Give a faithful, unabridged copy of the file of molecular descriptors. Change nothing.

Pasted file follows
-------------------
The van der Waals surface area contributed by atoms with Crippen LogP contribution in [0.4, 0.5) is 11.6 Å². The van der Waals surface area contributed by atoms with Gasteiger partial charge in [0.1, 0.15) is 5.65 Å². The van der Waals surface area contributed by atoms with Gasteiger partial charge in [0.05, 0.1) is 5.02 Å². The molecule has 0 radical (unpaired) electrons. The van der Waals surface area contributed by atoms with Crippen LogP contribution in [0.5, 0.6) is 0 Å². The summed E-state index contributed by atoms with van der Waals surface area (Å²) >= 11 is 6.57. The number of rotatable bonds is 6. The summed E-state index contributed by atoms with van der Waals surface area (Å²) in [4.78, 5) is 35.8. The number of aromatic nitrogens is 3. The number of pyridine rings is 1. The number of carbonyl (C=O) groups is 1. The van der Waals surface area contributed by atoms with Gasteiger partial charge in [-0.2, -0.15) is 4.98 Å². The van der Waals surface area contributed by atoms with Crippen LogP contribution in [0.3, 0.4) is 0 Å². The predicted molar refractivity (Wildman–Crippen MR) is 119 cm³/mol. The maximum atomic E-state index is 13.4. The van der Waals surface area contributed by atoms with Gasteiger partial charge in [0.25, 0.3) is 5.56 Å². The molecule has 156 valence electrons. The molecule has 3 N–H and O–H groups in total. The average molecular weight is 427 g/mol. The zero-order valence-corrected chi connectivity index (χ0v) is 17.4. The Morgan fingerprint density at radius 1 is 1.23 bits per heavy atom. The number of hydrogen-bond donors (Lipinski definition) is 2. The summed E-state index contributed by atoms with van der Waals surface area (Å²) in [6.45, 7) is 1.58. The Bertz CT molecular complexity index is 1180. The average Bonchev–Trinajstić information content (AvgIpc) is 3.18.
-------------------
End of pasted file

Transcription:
The van der Waals surface area contributed by atoms with Crippen LogP contribution in [0.4, 0.5) is 11.6 Å². The van der Waals surface area contributed by atoms with Gasteiger partial charge in [0.1, 0.15) is 5.65 Å². The van der Waals surface area contributed by atoms with Gasteiger partial charge in [0.05, 0.1) is 5.02 Å². The molecule has 0 radical (unpaired) electrons. The van der Waals surface area contributed by atoms with Crippen LogP contribution in [0.5, 0.6) is 0 Å². The summed E-state index contributed by atoms with van der Waals surface area (Å²) >= 11 is 6.57. The number of rotatable bonds is 6. The summed E-state index contributed by atoms with van der Waals surface area (Å²) in [4.78, 5) is 35.8. The number of aromatic nitrogens is 3. The number of pyridine rings is 1. The number of carbonyl (C=O) groups is 1. The van der Waals surface area contributed by atoms with Gasteiger partial charge in [-0.2, -0.15) is 4.98 Å². The van der Waals surface area contributed by atoms with Crippen LogP contribution in [0.3, 0.4) is 0 Å². The predicted molar refractivity (Wildman–Crippen MR) is 119 cm³/mol. The maximum atomic E-state index is 13.4. The van der Waals surface area contributed by atoms with Gasteiger partial charge in [0.25, 0.3) is 5.56 Å². The molecule has 156 valence electrons. The molecule has 3 N–H and O–H groups in total. The average molecular weight is 427 g/mol. The zero-order valence-corrected chi connectivity index (χ0v) is 17.4. The Morgan fingerprint density at radius 1 is 1.23 bits per heavy atom. The number of hydrogen-bond donors (Lipinski definition) is 2. The summed E-state index contributed by atoms with van der Waals surface area (Å²) in [6.45, 7) is 1.58. The Bertz CT molecular complexity index is 1180. The average Bonchev–Trinajstić information content (AvgIpc) is 3.18.